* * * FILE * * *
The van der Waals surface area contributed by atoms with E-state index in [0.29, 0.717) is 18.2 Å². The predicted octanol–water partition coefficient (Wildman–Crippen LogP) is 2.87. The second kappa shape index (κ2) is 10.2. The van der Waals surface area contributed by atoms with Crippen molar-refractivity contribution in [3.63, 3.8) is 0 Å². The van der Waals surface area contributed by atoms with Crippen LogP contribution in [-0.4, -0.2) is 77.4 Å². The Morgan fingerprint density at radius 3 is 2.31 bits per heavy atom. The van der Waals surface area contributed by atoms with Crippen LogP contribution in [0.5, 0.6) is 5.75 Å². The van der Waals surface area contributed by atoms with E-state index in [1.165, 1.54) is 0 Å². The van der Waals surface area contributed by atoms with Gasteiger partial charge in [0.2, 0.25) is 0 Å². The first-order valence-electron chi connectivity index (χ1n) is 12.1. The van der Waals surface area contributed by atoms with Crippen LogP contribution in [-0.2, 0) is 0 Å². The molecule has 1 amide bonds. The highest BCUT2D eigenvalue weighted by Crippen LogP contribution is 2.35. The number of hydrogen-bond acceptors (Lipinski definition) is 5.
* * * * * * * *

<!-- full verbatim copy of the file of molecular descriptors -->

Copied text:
The van der Waals surface area contributed by atoms with E-state index in [0.29, 0.717) is 18.2 Å². The predicted octanol–water partition coefficient (Wildman–Crippen LogP) is 2.87. The second kappa shape index (κ2) is 10.2. The van der Waals surface area contributed by atoms with Crippen molar-refractivity contribution in [3.63, 3.8) is 0 Å². The van der Waals surface area contributed by atoms with Crippen LogP contribution in [-0.4, -0.2) is 77.4 Å². The Morgan fingerprint density at radius 3 is 2.31 bits per heavy atom. The van der Waals surface area contributed by atoms with Crippen LogP contribution in [0.5, 0.6) is 5.75 Å². The van der Waals surface area contributed by atoms with E-state index in [1.165, 1.54) is 0 Å². The van der Waals surface area contributed by atoms with Gasteiger partial charge in [0.2, 0.25) is 0 Å². The first-order valence-electron chi connectivity index (χ1n) is 12.1. The van der Waals surface area contributed by atoms with Crippen LogP contribution in [-0.2, 0) is 0 Å². The molecule has 1 amide bonds. The highest BCUT2D eigenvalue weighted by Crippen LogP contribution is 2.35. The number of hydrogen-bond acceptors (Lipinski definition) is 5.